66th Annual Primetime Emmy Awards - Press Room

Almost a year since its epic conclusion, AMC’s critically-acclaimed series Breaking Bad looks to have concluded its award success after it scooped five wins at last night’s Emmy Awards ceremony.

The show, which charts the journey of cancer-stricken chemistry teacher-turned-drugs kingpin Walter White, clinched the coveted Outstanding Drama Series award ahead of other much-lauded competitors like Downton Abbey, Game of Thrones and the gritty True Detective.

Bryan Cranston won his fourth Outstanding Actor in a Drama Series gong for his powerful role as Walt overcoming stiff opposition from True Detective duo Matthew McConaughey and Woody Harrelson.

His co-stars Aaron Paul (Jesse Pinkman) and Anna Gunn (Skyler White) secured wins in the Best Supporting Actor/Actress categories. The former beat off the likes of Peter Dinklage (GOT) and Jon Voight (Ray Donovan) while the latter overcame Downton Abbey’s Joanne Froggatt and Dame Maggie Smith.

Julia Marguiles triumphed in a tough Outstanding Actress in a Drama category overcoming two-time winner Claire Danes (Homeland), Robin Wright (House of Cards) and Kerry Washington (Scandal) amongst others.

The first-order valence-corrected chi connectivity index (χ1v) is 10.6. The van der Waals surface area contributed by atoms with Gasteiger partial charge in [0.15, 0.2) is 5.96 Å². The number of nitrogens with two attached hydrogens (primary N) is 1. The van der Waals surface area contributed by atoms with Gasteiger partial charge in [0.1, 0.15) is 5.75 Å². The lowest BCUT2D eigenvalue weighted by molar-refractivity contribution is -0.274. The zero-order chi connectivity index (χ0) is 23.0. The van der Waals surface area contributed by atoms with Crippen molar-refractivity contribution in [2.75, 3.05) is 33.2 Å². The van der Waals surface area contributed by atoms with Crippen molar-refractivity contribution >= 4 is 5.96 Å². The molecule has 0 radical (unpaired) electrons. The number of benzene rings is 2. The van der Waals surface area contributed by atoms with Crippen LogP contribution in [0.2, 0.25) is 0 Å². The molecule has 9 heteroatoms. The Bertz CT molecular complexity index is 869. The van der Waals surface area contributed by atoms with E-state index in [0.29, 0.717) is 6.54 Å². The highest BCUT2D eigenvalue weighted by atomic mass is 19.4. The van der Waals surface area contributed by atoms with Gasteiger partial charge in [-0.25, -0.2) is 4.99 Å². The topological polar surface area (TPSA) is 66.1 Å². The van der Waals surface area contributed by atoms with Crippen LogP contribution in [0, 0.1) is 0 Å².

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In the comedy section, Modern Family continued its Emmy dominance with victory in the Outstanding Comedy Series category ahead of Orange is the New Black and Veep. Star Ty Burrell (Phil Dunphy) also enjoyed success in the Best Supporting Actor in a Comedy beating off pressure from co-star Jesse Tyler Ferguson (Mitchell Pritchard).

Julia Louis Dreyfus added another Emmy to her collection as she triumphed in the Outstanding Actress in a Comedy Series for her role as long-suffering vice president Selina Kyle in the political sitcom Veep.

There was also more Emmy glory for Jim Parsons as he won Outstanding Actor in a Comedy Series for his humorous performance as the nerdy Sheldon Cooper in The Big Bang Theory. His stern competition included Don Cheadle (House of Lies), Louis CK (Louis) and British comedian Ricky Gervais (Derek).

Veteran performer Alison Janney was named Best Supporting Actress for her role as Anna Faris’ mother in the sitcom Mom.

In the television movie categories, the AIDs related drama The Normal Heart won the Outstanding TV Movie accolade ahead of Sherlock while the television-version of Fargo clinched the Outstanding TV Miniseries award.